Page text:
Connecticut and raised in Jupiter, Carney lettered in football, soccer and track. As a senior, Carney earned all-state honors at kicker and all-county honors at punter. Carney went on to become a four-year member of the Notre Dame Football Program. He left his legacy as a Fighting Irish, becoming the all-time leader in field goals made (51) and the honor of being named to the Sports Illustrated Notre Dame all-time team. Carney was signed by the Cincinnati Bengals as an undrafted free agent in 1987, which started his quest to a 23-year NFL career. He played his first NFL game for the Tampa Bay Buccaneers in 1988. Carney also joined the roster of the Los Angeles Rams, San Diego Chargers, New Orleans Saints, Jacksonville Jaguars, Kansas City Chiefs and New York Giants – spending a majority of his NFL career with the Chargers (11 seasons) and the Saints (seven seasons). Carney departed the Chargers as their all-time leading scorer and departed the Saints as their all-time field goal percentage leader. "I am honored and humbled to be the recipient of the 2016 Legends Award. There is no other place in the country like Palm Beach County,” said Carney. “To grow up here, compete here and experience the sporting opportunities and level of talent, brings awareness to the fact this region is a breeding ground for exceptional athletes. I will always cherish the time spent amongst the great sportsman and coaches of Palm Beach County." Carney will receive the Legends Award and be recognized on Dec. 19 at the Boca Raton Bowl Kickoff Luncheon beginning at 12 p.m. at the Palm Beach County Convention Center. The 2016 Boca Raton Bowl will be held on Tuesday, Dec. 20, 7 p.m. ET, at FAU Stadium. The game will air nationally on ESPN. For additional information about the Boca Raton Bowl, please visit www. or e-mail media@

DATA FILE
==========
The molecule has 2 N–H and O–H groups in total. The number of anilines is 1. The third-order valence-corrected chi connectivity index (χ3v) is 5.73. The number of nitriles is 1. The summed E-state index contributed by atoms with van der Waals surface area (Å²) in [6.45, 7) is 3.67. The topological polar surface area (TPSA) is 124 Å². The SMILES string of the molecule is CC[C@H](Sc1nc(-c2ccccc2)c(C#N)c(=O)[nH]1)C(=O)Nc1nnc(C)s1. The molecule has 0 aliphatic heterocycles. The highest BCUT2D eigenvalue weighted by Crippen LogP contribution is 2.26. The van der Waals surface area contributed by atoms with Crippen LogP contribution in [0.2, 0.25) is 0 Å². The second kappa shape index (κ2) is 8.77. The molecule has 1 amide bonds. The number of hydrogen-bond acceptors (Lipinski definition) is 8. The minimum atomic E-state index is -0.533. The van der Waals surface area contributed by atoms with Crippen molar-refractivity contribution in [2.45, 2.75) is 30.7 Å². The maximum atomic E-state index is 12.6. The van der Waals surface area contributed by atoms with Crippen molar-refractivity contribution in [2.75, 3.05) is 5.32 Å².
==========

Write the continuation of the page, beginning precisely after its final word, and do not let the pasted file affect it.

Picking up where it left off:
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Let’s Celebrate! It's been a great first year.

Join us for our 1-year anniversary event on

Saturday, December 3rd 12:00 p.m. – 4:00 p.m. Fifth Avenue Shops

Featuring: • • •

December 2 - December 8, 2016



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The Boca Raton Tribune ED 293  

The 293rd Edtion of The Boca Raton Tribune